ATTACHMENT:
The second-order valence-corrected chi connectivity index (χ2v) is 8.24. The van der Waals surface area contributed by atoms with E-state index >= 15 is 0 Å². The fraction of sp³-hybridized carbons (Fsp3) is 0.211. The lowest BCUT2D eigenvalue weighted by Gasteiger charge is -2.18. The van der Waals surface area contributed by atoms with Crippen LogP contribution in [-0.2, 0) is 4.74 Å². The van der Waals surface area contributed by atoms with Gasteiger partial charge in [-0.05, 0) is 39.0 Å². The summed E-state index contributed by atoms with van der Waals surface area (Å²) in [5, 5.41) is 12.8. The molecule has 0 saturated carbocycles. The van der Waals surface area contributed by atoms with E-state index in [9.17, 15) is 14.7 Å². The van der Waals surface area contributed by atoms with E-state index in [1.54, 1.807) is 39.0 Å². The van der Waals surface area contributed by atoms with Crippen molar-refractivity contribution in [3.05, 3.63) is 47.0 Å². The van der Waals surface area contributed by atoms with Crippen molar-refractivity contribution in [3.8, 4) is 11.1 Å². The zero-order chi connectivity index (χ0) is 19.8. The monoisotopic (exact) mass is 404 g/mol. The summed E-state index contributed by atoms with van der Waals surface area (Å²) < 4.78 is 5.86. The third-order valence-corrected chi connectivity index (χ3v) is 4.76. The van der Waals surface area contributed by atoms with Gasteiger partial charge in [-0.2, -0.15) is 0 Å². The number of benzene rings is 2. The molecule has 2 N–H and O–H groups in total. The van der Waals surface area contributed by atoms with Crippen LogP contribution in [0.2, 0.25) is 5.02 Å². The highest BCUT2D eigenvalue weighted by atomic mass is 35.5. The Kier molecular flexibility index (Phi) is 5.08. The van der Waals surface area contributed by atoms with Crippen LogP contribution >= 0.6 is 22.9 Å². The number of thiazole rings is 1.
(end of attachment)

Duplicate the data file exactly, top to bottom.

The second-order valence-corrected chi connectivity index (χ2v) is 8.24. The van der Waals surface area contributed by atoms with E-state index >= 15 is 0 Å². The fraction of sp³-hybridized carbons (Fsp3) is 0.211. The lowest BCUT2D eigenvalue weighted by Gasteiger charge is -2.18. The van der Waals surface area contributed by atoms with Crippen LogP contribution in [-0.2, 0) is 4.74 Å². The van der Waals surface area contributed by atoms with Gasteiger partial charge in [-0.05, 0) is 39.0 Å². The summed E-state index contributed by atoms with van der Waals surface area (Å²) in [5, 5.41) is 12.8. The molecule has 0 saturated carbocycles. The van der Waals surface area contributed by atoms with E-state index in [9.17, 15) is 14.7 Å². The van der Waals surface area contributed by atoms with E-state index in [1.54, 1.807) is 39.0 Å². The van der Waals surface area contributed by atoms with Crippen molar-refractivity contribution in [3.05, 3.63) is 47.0 Å². The van der Waals surface area contributed by atoms with Crippen molar-refractivity contribution in [3.8, 4) is 11.1 Å². The zero-order chi connectivity index (χ0) is 19.8. The monoisotopic (exact) mass is 404 g/mol. The summed E-state index contributed by atoms with van der Waals surface area (Å²) < 4.78 is 5.86. The third-order valence-corrected chi connectivity index (χ3v) is 4.76. The van der Waals surface area contributed by atoms with Gasteiger partial charge in [-0.2, -0.15) is 0 Å². The number of benzene rings is 2. The molecule has 2 N–H and O–H groups in total. The van der Waals surface area contributed by atoms with Crippen LogP contribution in [0.2, 0.25) is 5.02 Å². The highest BCUT2D eigenvalue weighted by atomic mass is 35.5. The Kier molecular flexibility index (Phi) is 5.08. The van der Waals surface area contributed by atoms with Crippen LogP contribution >= 0.6 is 22.9 Å². The number of thiazole rings is 1.